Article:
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Immune system, fatigue and infections Features

COVID-19 coronavirus: who is it really?

Everybody's talking about it... But what is the real significance of the COVID-19 virus, responsible for an international pandemic? SuperSmart offers you a clear and precise dossier on this burning issue.
Coronavirus or COVID-19 in the body
This coronavirus is responsible for a new respiratory disease: COVID-19.
Rédaction Supersmart.
2020-03-16Commentaires (0)

Coronavirus: what is it?

An enveloped virus

Let’s first remember that a virus is amicroscopic infectious particle which needs a host cell in order to grow.

Coronaviruses are a specific family of enveloped viruses which cause several illnesses in mammals and birds. In humans, they may be responsible for between 10% and 30% of upper respiratory tract infections and a large proportion of colds.

COVID-19 is responsible for an infectious respiratory disease

The coronavirus discovered a few months ago which has shaken the whole world is called SRAS-CoV-2. (1)

It is responsible for a new respiratory disease: COVID-19 (short for ‘Coronavirus Disease 2019’).

Brief history of this coronavirus

An epidemic that originated in animals and began in China

As we know, this epidemic emerged at the beginning of December in Wuhan, China, in a local market trading in wildlife.

It seems the contamination came from an animal source. A mammal called a pangolin may have been the intermediate host responsible for transmitting the coronavirus to humans.

Now confirmed as a pandemic by the WHO

Cases soon reached the thousands in China, and quickly spread across the world via travellers carrying the virus. Very rapidly, countries including Italy, South Korea, Iran, France and the United States were all reporting rising numbers of cases ...

On 9 January 2020, the Chinese health authorities and the World Health Organization (WHO) officially announced the discovery of SRAS-CoV-2.

Reacting on a day-by-day basis, countries tried to take action to stem the spread of coronavirus: quarantining individuals or whole towns, cancelling sporting and cultural events, closing schools … The situation was already having a major impact on the global economy.

On 11 March 2020, the status of COVID-19 was upgraded by the WHO from epidemic to pandemic (signifying the extent of its impact on the global population). (2)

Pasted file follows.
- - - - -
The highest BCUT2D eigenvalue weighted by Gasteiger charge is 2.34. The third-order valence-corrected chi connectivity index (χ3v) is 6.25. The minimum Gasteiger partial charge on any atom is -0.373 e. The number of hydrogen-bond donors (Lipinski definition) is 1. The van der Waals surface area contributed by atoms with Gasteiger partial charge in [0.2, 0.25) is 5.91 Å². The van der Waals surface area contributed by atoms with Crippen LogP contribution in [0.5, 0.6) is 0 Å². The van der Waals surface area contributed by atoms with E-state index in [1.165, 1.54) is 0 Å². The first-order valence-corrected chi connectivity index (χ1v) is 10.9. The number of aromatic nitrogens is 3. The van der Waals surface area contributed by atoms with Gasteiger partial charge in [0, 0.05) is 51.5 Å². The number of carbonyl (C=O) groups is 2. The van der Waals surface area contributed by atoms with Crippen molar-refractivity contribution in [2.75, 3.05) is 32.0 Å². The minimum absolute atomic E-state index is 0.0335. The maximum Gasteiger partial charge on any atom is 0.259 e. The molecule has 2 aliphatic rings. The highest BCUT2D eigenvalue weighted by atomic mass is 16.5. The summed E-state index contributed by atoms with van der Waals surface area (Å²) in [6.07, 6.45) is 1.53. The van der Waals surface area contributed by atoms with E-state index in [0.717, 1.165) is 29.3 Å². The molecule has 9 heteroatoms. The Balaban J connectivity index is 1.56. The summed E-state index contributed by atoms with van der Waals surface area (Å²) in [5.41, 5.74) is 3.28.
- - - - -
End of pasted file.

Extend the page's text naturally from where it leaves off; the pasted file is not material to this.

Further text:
Some figures relating to this pandemic

Number of infections and deaths from coronavirus

This coronavirus has spread to 5 continents and at least 110 countries.

As of 12 March 2020, 130,000 people had been infected worldwide, and the virus had claimed 4700 lives.

As of this date, the number of confirmed cases of COVID-19 in the UK stood at 596 and the number of deaths at 10. Some patients have since recovered, and others are still being treated.

Death rate higher than that for seasonal flu

COVID-19 has a mortality rate of around 3.5% compared with just 0.1% for seasonal flu.

The coronavirus figure may, however, be lower, as milder cases have not necessarily been detected.

It’s thought that the infection remains mild in 4 out of 5 cases. However, 20% of patients require hospitalisation, and 5% have to be admitted to intensive care.

Coronavirus symptoms: how do I know if I’ve got it?

First symptoms of COVID-19

Coronavirus patients generally display one or more of the following symptoms:

Subsequent symptoms of this respiratory infection

Two to three days later, other, more significant symptoms may appear:

It may also lead to pneumonia, a term for acute infection of the lower airways. It’s important to note, however, that the symptoms of coronavirus are very similar to those of seasonal flu and colds.

If you’re concerned, the advice in the UK is to call the NHS 111 online coronavirus service or your GP

.

Attention: if you’re showing any of these symptoms of respiratory infection, it’s important not to visit your doctor’s surgery or the hospital to avoid spreading the infection.

Instead, call 111 (UK), or your GP, who will tell you the right procedure to follow to get tested. The test normally consists of taking a nasal swab with a cotton bud to check for the presence of an RNA strand specific to this coronavirus.

For all general enquiries about coronavirus, visit https://www.nhs.uk/conditions/coronavirus-covid-19/ (UK).

Contagion and transmission of the COVID-19 virus

A contagious virus